The findings of the present systematic literature review are divided into two sections. First, section 4.1 presents a general view of the analyzed studies. Then, section 4.2 exposes and discusses the results in detail.
3.1 Text Analysis
This analysis was performed by incorporating the titles, keywords, and abstracts of the 53 scientific documents considered in this study. The application of this lexicometry analysis provides the starting point for the systematic review, identifying the initial data for the rest of the analysis. Hence, a lemmatization process was applied to obtain these preliminary results, as shown in Table 3. This process seeks to replace each word with its canonical form or root (Bueno et al., 2021). In addition, Figure 2 shows the 50 most frequently used active words in a cloud of words.
As planned, Figure 5 clearly shows three groups of words starting from ERP (called nodes or communities of words): system, enterprise, and acceptance technology model. These groups correspond highly with the searches previously described in the method section. This analysis shows the words that are strongly related to each identified node, and parallelly, it exposes the communities of words with which they are weakly related. So, in the present case, ERP is represented as the central word (top node), around which the other three nodes are connected.
3.1.1 Similarity Analysis
Finally, a similarity analysis was performed. This analysis allows us to identify close relationships between words by representing a graph according to the chi-square of association (Bueno et al., 2021). In this respect, Figure 5 represents these relationships using lines to highlight the presence of a relationship. It is essential to consider two aspects in the representation: i) the frequency of occurrence is represented by font size proportional to the terms, and ii) the strength of the relationship and potential semantic changes indicated through the line thickness.
3.2. Detailed results
The clusters formed to show the existence of three groups of scientific articles through which it is possible to understand current research about ERP systems. The descriptions and interpretations of these groups are exposed in the following section. Figure 3 shows the cluster classification by size, and the factorial correspondence analysis is exposed in Figure 4.
3.2.1 Cluster 1: ERP acceptance and implementation
This group has been labelled ERP acceptance and implementation. This is the largest cluster, representing 38,7 % of the total forms (122 of 315). In the context of information systems, three elements are identified: i) a subject that uses the ERP information system (User), ii) the object used (System), and iii) a function of a system done (task). According to Wang et al. (2013), one factor that affects the intention of use comes from the trial experience. Beliefs based on direct experience predict the attitude-behaviour better than beliefs based on indirect experience. Satisfaction with prior use is the primary factor leading to the repurchase or continued use of that product or service.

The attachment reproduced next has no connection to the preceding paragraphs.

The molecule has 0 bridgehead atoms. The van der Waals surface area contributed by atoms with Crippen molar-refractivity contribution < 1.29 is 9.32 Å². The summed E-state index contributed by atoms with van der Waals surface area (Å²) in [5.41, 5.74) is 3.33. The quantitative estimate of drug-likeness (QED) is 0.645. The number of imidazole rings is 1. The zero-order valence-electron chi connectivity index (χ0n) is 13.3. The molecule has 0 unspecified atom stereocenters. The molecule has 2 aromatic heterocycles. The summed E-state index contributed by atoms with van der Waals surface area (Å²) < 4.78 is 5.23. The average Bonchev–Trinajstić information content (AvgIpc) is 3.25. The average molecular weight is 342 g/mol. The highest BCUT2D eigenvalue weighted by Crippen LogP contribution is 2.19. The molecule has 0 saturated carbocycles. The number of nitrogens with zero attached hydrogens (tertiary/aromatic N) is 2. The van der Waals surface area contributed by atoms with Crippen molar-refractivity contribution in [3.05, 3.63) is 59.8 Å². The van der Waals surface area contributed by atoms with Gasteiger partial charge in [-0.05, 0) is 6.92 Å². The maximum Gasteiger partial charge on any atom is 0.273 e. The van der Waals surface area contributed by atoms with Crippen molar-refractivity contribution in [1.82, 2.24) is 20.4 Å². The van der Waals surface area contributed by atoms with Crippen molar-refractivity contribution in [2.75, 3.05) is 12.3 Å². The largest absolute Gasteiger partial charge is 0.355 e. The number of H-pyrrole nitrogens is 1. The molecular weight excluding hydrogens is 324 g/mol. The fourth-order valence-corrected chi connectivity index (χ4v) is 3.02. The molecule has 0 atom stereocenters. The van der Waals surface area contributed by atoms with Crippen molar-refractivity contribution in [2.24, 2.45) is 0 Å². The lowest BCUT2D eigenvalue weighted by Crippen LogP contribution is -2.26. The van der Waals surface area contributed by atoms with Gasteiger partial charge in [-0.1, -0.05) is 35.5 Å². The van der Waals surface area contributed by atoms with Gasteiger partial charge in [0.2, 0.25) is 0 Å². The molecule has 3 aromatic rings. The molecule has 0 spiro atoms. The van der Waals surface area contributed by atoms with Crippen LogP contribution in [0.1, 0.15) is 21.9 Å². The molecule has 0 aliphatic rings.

Emhmed et al. (2019) identify six theories related to acceptance and implementation models: i) the Extended Unified Theory of Acceptance and Use of Technology (UTAUT2), ii) the Multi-level Framework of Technology Acceptance and Use (UTAUT3), iii) Technology Organisation and Environment (TOE) Platform; iv) DeLone and McLean Information System Success Model (DeLone and McLean ISS), v) Technology Acceptance Model (TAM), and vi) Theory of Planned Behaviour (TPB). Ajzen and Fishbein (1969) state that a customer's behavioural intention is determined by attitude and belief. Attitude toward using ERP becomes a variable that affects the decision to use ERP software (Picek et al., 2019). Habit is another variable that influences ERP acceptance. Habit is described as the level to which individuals tend to conduct behaviours immediately given that of finding out collected coming from their experience in operation technology (Emhmed et al., 2019).
3.2.2 Cluster 2: Design and adoption.
This group has been labelled Design and adoption. This smallest cluster represents 23,81% of the total forms (75 of 315). In this cluster, technology characteristics will be considered. For example, i) technological complexity (Meyliana et al., 2018), ii) technical facilitation conditions (Emhmed et al., 2019), iii) social influence (Kim & Kankanhalli, 2009), and iv) organizational impact (Bueno & Gallego, 2010). Complexity is one important qualitative dimension of knowledge that determines the cost and time of knowledge imitation, and consequently, complex knowledge represents an entry barrier, as it is more challenging to learn and copy (Mewes & Broekel, 2020). Technological complexity produces an effect of various team design factors on innovation speed, like staff-related factors (experience, functional diversity) and structural-related factors (stability, co-location, dedication) (Carbonell & Rodríguez, 2006).
Interconnectivity and intelligence features are the characteristics that enable the 4.0 technological revolution, and, plus the technological complexity, challenge organizations to reshape the work environment, working activities, and, eventually, the organization of the factories (Johnson & Powers, 2005). Technological complexity is defined in terms of depth and relates to the technological newness and difficulty of the development project. In software adoption, few projects can be relatively technologically simple or technologically complex. Technologically simple projects are those that apply mature technologies and for which the understanding of the technology is high (Carbonell & Rodriguez, 2006). A conception of technological, moral action (TMA) and the distinction between TMA and human action without technology is presented by Johnson and Powers (2005). They mention that the ascriptions of responsibility for TMA are technologically complex and argue that moral responsibility for TMA cannot be ascribed or apportioned without sorting out the technological complexity. TMA includes both human behaviour with human-made material objects and the human behaviour that makes those objects.